Reward chart

Download and print a reward chart: simply click on the chart below to open it as a PDF.

How to use your reward chart


Step one: What behaviour do you want to change?
You may already have a few behaviours in mind that you want to help encourage your litle one to change. A reward chart can help in achieving those goals. The basic premise of a reward chart is to reward the positive behaviours you want reinforced in your child, rather than focusing on the negative behaviours. Reward charts generally work better with children over the age of two. On the left side, write the behaviours you want to encourage, with five stars to be ticked,coloured in, or covered over with a sticker each time your child displays the behaviour you've decided upon. Once your child receives five stars, they get a reward, which you can decide on and write down on the right side of the chart.
To encourage your little one to use the chart and enjoy the process, you may like to get them to interact with you and help you to fill it out. There are stars in the "rewarding" boxes for each display of good behaviour. You may like to tick inside the star with different-coloured markers, or perhaps use small stickers or sparkly beads you could stick on with blue tack or double-sided tape. You could take your child shopping to choose what to mark each star on the chart with. Doing this also helps to explain what your purchase will be used for and how the chart will work. Sit down with your child and write his or her name on the chart together, and draw pictures on the chart, perhaps to represent the behaviours the chart will address (a plate with food on it for eating dinner; a pair of big-kid undies for using the potty).


Ages and stages behaviour tips:
• Examples of behaviours you may want to encourage could be potty/toilet training, eating their meals, playing nicely with siblings, listening, having good manners, social graces, communication, and tidying up.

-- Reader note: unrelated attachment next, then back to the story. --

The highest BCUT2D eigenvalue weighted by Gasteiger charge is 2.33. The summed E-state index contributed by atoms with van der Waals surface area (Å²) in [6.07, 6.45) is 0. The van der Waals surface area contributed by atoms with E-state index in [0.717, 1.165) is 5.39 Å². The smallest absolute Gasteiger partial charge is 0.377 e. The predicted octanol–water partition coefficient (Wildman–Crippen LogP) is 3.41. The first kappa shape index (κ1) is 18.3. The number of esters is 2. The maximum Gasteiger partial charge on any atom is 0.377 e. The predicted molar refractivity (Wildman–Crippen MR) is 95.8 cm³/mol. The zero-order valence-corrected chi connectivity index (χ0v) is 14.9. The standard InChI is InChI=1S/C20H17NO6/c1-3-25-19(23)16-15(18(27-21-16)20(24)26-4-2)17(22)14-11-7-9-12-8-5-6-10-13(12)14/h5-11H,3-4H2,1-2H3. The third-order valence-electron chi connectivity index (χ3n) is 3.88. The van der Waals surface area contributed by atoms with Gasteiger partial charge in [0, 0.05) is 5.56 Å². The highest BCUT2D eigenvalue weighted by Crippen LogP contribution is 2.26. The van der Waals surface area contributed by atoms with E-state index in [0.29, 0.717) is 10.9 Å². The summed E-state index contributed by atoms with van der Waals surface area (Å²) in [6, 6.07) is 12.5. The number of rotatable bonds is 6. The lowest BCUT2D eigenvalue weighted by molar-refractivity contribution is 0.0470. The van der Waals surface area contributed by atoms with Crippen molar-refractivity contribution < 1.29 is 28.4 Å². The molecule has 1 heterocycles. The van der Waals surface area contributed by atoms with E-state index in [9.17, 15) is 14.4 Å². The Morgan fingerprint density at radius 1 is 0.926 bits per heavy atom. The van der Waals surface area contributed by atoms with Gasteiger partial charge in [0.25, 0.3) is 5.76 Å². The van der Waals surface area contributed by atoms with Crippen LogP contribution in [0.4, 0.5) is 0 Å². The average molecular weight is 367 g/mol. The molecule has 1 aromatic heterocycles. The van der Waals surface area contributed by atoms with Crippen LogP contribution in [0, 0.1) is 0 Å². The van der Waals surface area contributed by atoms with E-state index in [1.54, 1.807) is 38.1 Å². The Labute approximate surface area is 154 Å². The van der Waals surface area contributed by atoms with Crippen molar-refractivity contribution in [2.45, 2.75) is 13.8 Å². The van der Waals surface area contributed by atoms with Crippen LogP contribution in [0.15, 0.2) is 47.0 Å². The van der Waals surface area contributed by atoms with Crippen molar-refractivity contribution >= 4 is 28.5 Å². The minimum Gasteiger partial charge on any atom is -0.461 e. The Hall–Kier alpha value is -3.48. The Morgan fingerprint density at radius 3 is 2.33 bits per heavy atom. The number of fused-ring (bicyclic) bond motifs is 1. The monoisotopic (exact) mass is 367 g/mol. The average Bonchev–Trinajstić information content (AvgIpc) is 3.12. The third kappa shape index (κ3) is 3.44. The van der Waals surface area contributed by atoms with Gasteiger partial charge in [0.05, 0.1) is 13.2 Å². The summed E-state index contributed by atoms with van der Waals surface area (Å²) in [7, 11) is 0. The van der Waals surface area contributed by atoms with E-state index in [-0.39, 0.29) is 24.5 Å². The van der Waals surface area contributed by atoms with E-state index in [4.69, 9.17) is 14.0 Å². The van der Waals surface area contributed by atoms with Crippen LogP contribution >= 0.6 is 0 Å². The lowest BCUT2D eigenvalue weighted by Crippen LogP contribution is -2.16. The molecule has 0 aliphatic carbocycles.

• Be specific about the behaviours you would like to see. The younger your child is, the more specific the chart should be. For example, "Have good manners" needs to be broken down into "Say please when you ask for something and say thank you when you receive something", and "Listening" could be more specifically "Doing what Mummy and Daddy tell me to do straightaway."
• No double negatives when writing your reward item. Frame things positively: Instead of "Don't be rude!" it could be "Say please and thank you."
• Limit the time that each behaviour that is on the chart. When your little one is displaying these behaviours on their own without needing to be reminded, the chart will become redundant, so keep these behaviours fresh to encourage their continued use without necessarily being rewarded for them. It's okay if you need to reintroduce reminders later.
• Limit the number of behaviours by age - the younger the child, the fewer behaviours, e.g. 24 months = one behaviour at a time, 30 months plus = two to three behaviours, ages three and up = no more than five behaviours at one time.


Step two: Rewarding each good behaviour
Each time your little one has earned a tick or sticker in the reward area, the reward should be both the tick on the star and verbal praise of that behaviour. So rather than a generic "Good girl/boy!" praise, you could say, "I really like how you put your toys away" or "I am proud that you went to the potty when you needed to use it!"
• Younger children need a short time span between the behaviour and the reward. You may wish to make the rewards a bit more immediate so that your child understands the correlation between the good behaviour and the immediate positive outcome, e.g. praise and a little treat, then get them to put the star on the chart.
• Another fun way to mark your child's reward is to give him or her an option such as, "Would you like a pink sticker or a blue sticker on the reward chart?"


Step three: The big reward
Believe it or not, lollies don't have to be the main reward. The younger the child is, the more immediate food treats might be in rewarding behaviour; however, you could look at other treats, such as toys that they have asked for, a trip to their favourite playground for a picnic, a visit to the zoo, etc. In an ideal world, the reward will be related to the behaviour you are rewarding, and you can talk them through this as well so they understand it. For example, if the behaviour is being kind to a sibling, the reward could be doing something with that sibling together. If it's toilet training, the reward could be choosing their own new underwear from the shop. If it's tidying up, the reward could be earning a toy they have wanted. For listening to Mummy and Daddy, the reward could be that your child is the boss for 30 minutes. If it relates to eating,the reward could be food-related, getting $2 to spend on lollies, or dining out somewhere as a treat.


Under 5

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